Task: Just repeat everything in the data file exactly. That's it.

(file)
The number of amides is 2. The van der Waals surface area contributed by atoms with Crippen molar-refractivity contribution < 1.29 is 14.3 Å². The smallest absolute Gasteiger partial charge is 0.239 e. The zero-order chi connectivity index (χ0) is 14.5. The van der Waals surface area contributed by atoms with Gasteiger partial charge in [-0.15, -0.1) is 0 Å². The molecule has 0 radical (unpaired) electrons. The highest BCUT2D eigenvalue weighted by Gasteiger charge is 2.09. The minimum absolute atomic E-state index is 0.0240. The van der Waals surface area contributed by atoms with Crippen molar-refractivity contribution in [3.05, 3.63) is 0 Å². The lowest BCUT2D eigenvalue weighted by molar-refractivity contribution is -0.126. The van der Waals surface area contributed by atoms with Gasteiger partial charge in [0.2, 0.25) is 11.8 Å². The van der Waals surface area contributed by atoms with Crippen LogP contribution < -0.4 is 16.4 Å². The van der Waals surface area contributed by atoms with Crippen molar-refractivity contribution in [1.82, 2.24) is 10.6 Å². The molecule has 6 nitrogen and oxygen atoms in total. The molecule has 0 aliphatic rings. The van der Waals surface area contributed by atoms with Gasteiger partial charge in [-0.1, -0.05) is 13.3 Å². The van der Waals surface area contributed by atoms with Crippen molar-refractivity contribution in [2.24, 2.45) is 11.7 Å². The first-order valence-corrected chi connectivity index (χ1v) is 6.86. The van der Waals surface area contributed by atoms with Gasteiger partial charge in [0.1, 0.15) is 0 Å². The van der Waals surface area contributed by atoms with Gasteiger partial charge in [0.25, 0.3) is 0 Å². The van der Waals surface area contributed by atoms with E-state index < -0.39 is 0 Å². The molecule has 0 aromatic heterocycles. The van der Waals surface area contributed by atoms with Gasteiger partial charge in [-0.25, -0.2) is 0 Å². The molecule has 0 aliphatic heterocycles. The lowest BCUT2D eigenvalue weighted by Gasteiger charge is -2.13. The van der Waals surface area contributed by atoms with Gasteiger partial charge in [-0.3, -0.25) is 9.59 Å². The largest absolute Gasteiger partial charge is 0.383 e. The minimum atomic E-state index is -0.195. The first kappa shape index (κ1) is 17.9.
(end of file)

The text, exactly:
The number of amides is 2. The van der Waals surface area contributed by atoms with Crippen molar-refractivity contribution < 1.29 is 14.3 Å². The smallest absolute Gasteiger partial charge is 0.239 e. The zero-order chi connectivity index (χ0) is 14.5. The van der Waals surface area contributed by atoms with Gasteiger partial charge in [-0.15, -0.1) is 0 Å². The molecule has 0 radical (unpaired) electrons. The highest BCUT2D eigenvalue weighted by Gasteiger charge is 2.09. The minimum absolute atomic E-state index is 0.0240. The van der Waals surface area contributed by atoms with Crippen molar-refractivity contribution in [3.05, 3.63) is 0 Å². The lowest BCUT2D eigenvalue weighted by molar-refractivity contribution is -0.126. The van der Waals surface area contributed by atoms with Gasteiger partial charge in [0.2, 0.25) is 11.8 Å². The van der Waals surface area contributed by atoms with Crippen LogP contribution < -0.4 is 16.4 Å². The van der Waals surface area contributed by atoms with Crippen molar-refractivity contribution in [1.82, 2.24) is 10.6 Å². The molecule has 6 nitrogen and oxygen atoms in total. The molecule has 0 aliphatic rings. The van der Waals surface area contributed by atoms with Gasteiger partial charge in [-0.1, -0.05) is 13.3 Å². The van der Waals surface area contributed by atoms with Crippen molar-refractivity contribution in [2.24, 2.45) is 11.7 Å². The first-order valence-corrected chi connectivity index (χ1v) is 6.86. The van der Waals surface area contributed by atoms with Gasteiger partial charge in [0.1, 0.15) is 0 Å². The van der Waals surface area contributed by atoms with Gasteiger partial charge in [0.25, 0.3) is 0 Å². The van der Waals surface area contributed by atoms with E-state index < -0.39 is 0 Å². The molecule has 0 aromatic heterocycles. The van der Waals surface area contributed by atoms with Gasteiger partial charge in [-0.25, -0.2) is 0 Å². The molecule has 0 aliphatic heterocycles. The lowest BCUT2D eigenvalue weighted by Gasteiger charge is -2.13. The van der Waals surface area contributed by atoms with Gasteiger partial charge in [-0.3, -0.25) is 9.59 Å². The largest absolute Gasteiger partial charge is 0.383 e. The minimum atomic E-state index is -0.195. The first kappa shape index (κ1) is 17.9.